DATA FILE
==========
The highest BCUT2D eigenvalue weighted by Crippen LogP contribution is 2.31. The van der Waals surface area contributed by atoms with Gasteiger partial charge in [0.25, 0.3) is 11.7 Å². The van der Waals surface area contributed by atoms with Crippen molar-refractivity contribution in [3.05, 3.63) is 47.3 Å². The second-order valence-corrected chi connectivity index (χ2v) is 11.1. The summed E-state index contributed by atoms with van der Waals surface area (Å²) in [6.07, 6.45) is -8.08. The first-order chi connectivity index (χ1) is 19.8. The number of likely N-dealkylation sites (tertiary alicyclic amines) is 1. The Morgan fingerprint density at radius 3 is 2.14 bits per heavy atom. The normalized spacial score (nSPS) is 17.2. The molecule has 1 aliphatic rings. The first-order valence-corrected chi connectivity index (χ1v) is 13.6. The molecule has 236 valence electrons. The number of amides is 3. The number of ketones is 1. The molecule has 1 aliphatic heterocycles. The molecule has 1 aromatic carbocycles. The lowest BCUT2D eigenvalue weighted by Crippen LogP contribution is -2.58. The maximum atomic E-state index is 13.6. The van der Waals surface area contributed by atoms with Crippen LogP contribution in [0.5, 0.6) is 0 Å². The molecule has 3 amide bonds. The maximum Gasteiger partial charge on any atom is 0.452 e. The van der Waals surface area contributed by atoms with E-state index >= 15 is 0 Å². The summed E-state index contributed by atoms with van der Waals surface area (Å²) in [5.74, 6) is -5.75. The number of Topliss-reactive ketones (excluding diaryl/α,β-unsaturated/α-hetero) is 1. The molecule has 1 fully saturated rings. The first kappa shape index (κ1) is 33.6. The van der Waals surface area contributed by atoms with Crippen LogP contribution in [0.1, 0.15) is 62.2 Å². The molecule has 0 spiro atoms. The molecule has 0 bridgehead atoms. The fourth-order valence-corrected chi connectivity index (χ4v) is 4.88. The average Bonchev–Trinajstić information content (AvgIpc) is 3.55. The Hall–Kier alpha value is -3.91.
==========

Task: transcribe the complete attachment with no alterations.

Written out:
The highest BCUT2D eigenvalue weighted by Crippen LogP contribution is 2.31. The van der Waals surface area contributed by atoms with Gasteiger partial charge in [0.25, 0.3) is 11.7 Å². The van der Waals surface area contributed by atoms with Crippen molar-refractivity contribution in [3.05, 3.63) is 47.3 Å². The second-order valence-corrected chi connectivity index (χ2v) is 11.1. The summed E-state index contributed by atoms with van der Waals surface area (Å²) in [6.07, 6.45) is -8.08. The first-order chi connectivity index (χ1) is 19.8. The number of likely N-dealkylation sites (tertiary alicyclic amines) is 1. The Morgan fingerprint density at radius 3 is 2.14 bits per heavy atom. The normalized spacial score (nSPS) is 17.2. The molecule has 1 aliphatic rings. The first-order valence-corrected chi connectivity index (χ1v) is 13.6. The molecule has 236 valence electrons. The number of amides is 3. The number of ketones is 1. The molecule has 1 aliphatic heterocycles. The molecule has 1 aromatic carbocycles. The lowest BCUT2D eigenvalue weighted by Crippen LogP contribution is -2.58. The maximum atomic E-state index is 13.6. The van der Waals surface area contributed by atoms with Crippen LogP contribution in [0.5, 0.6) is 0 Å². The molecule has 3 amide bonds. The maximum Gasteiger partial charge on any atom is 0.452 e. The van der Waals surface area contributed by atoms with E-state index >= 15 is 0 Å². The summed E-state index contributed by atoms with van der Waals surface area (Å²) in [5.74, 6) is -5.75. The number of Topliss-reactive ketones (excluding diaryl/α,β-unsaturated/α-hetero) is 1. The molecule has 1 fully saturated rings. The first kappa shape index (κ1) is 33.6. The van der Waals surface area contributed by atoms with Crippen LogP contribution in [0.1, 0.15) is 62.2 Å². The molecule has 0 spiro atoms. The molecule has 0 bridgehead atoms. The fourth-order valence-corrected chi connectivity index (χ4v) is 4.88. The average Bonchev–Trinajstić information content (AvgIpc) is 3.55. The Hall–Kier alpha value is -3.91.